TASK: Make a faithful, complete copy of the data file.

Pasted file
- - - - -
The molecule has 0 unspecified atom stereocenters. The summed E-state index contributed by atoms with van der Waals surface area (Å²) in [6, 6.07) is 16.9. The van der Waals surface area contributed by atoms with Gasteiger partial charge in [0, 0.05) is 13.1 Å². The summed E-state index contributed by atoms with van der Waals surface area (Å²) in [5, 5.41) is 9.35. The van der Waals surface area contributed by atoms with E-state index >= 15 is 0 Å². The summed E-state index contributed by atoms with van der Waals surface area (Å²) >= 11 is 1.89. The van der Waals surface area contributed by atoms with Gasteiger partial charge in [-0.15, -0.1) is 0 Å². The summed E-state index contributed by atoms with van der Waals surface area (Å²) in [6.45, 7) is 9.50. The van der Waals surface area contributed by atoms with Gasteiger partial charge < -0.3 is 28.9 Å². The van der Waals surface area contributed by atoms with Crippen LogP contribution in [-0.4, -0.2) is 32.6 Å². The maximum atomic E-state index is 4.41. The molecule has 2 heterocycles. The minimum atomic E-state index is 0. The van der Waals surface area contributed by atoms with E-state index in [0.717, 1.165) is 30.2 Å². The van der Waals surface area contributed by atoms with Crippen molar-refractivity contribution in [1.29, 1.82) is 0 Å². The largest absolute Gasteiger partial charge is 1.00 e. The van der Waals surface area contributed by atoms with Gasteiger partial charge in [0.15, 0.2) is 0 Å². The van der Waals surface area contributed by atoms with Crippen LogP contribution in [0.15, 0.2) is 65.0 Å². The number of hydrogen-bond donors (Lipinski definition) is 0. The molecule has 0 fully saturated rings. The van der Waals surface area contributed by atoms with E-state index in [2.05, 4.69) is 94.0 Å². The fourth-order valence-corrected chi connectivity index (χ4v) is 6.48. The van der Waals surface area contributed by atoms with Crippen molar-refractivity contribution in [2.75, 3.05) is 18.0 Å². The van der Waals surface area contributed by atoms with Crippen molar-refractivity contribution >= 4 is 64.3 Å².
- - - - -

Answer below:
The molecule has 0 unspecified atom stereocenters. The summed E-state index contributed by atoms with van der Waals surface area (Å²) in [6, 6.07) is 16.9. The van der Waals surface area contributed by atoms with Gasteiger partial charge in [0, 0.05) is 13.1 Å². The summed E-state index contributed by atoms with van der Waals surface area (Å²) in [5, 5.41) is 9.35. The van der Waals surface area contributed by atoms with E-state index >= 15 is 0 Å². The summed E-state index contributed by atoms with van der Waals surface area (Å²) >= 11 is 1.89. The van der Waals surface area contributed by atoms with Gasteiger partial charge in [-0.15, -0.1) is 0 Å². The summed E-state index contributed by atoms with van der Waals surface area (Å²) in [6.45, 7) is 9.50. The van der Waals surface area contributed by atoms with Gasteiger partial charge < -0.3 is 28.9 Å². The van der Waals surface area contributed by atoms with Crippen LogP contribution in [-0.4, -0.2) is 32.6 Å². The maximum atomic E-state index is 4.41. The molecule has 2 heterocycles. The minimum atomic E-state index is 0. The van der Waals surface area contributed by atoms with E-state index in [0.717, 1.165) is 30.2 Å². The van der Waals surface area contributed by atoms with Crippen molar-refractivity contribution in [1.29, 1.82) is 0 Å². The largest absolute Gasteiger partial charge is 1.00 e. The van der Waals surface area contributed by atoms with Gasteiger partial charge in [0.15, 0.2) is 0 Å². The van der Waals surface area contributed by atoms with Crippen LogP contribution in [0.15, 0.2) is 65.0 Å². The number of hydrogen-bond donors (Lipinski definition) is 0. The molecule has 0 fully saturated rings. The van der Waals surface area contributed by atoms with E-state index in [2.05, 4.69) is 94.0 Å². The fourth-order valence-corrected chi connectivity index (χ4v) is 6.48. The van der Waals surface area contributed by atoms with Crippen molar-refractivity contribution in [2.75, 3.05) is 18.0 Å². The van der Waals surface area contributed by atoms with Crippen molar-refractivity contribution >= 4 is 64.3 Å².